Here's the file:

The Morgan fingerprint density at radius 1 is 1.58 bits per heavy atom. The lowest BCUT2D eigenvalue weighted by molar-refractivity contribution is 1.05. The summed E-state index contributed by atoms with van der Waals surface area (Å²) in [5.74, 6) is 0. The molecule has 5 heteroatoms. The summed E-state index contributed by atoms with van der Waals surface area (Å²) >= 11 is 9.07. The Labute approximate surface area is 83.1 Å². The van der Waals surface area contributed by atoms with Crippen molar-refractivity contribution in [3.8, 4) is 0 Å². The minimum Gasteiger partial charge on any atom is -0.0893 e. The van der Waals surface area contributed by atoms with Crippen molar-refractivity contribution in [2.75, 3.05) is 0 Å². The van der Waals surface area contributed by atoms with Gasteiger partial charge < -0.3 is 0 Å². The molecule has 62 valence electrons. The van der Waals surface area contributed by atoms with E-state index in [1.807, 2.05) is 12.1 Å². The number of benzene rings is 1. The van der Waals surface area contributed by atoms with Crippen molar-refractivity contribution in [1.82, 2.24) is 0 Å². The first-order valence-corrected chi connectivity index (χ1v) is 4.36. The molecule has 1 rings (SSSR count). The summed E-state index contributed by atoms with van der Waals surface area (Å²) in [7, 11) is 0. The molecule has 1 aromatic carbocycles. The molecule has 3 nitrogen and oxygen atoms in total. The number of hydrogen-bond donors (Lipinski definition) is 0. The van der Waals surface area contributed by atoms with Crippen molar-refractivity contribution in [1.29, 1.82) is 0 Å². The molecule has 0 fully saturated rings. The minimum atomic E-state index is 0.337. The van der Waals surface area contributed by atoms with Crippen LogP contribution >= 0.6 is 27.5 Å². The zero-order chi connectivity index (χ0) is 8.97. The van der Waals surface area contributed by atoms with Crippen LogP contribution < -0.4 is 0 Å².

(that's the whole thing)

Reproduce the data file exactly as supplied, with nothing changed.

The Morgan fingerprint density at radius 1 is 1.58 bits per heavy atom. The lowest BCUT2D eigenvalue weighted by molar-refractivity contribution is 1.05. The summed E-state index contributed by atoms with van der Waals surface area (Å²) in [5.74, 6) is 0. The molecule has 5 heteroatoms. The summed E-state index contributed by atoms with van der Waals surface area (Å²) >= 11 is 9.07. The Labute approximate surface area is 83.1 Å². The van der Waals surface area contributed by atoms with Crippen molar-refractivity contribution in [3.8, 4) is 0 Å². The minimum Gasteiger partial charge on any atom is -0.0893 e. The van der Waals surface area contributed by atoms with Crippen molar-refractivity contribution in [2.75, 3.05) is 0 Å². The van der Waals surface area contributed by atoms with Gasteiger partial charge < -0.3 is 0 Å². The molecule has 62 valence electrons. The van der Waals surface area contributed by atoms with E-state index in [1.807, 2.05) is 12.1 Å². The number of benzene rings is 1. The van der Waals surface area contributed by atoms with Crippen molar-refractivity contribution in [1.82, 2.24) is 0 Å². The first-order valence-corrected chi connectivity index (χ1v) is 4.36. The molecule has 1 rings (SSSR count). The summed E-state index contributed by atoms with van der Waals surface area (Å²) in [7, 11) is 0. The molecule has 1 aromatic carbocycles. The molecule has 3 nitrogen and oxygen atoms in total. The number of hydrogen-bond donors (Lipinski definition) is 0. The van der Waals surface area contributed by atoms with Crippen molar-refractivity contribution in [1.29, 1.82) is 0 Å². The molecule has 0 fully saturated rings. The minimum atomic E-state index is 0.337. The van der Waals surface area contributed by atoms with Crippen LogP contribution >= 0.6 is 27.5 Å². The zero-order chi connectivity index (χ0) is 8.97. The van der Waals surface area contributed by atoms with Crippen LogP contribution < -0.4 is 0 Å².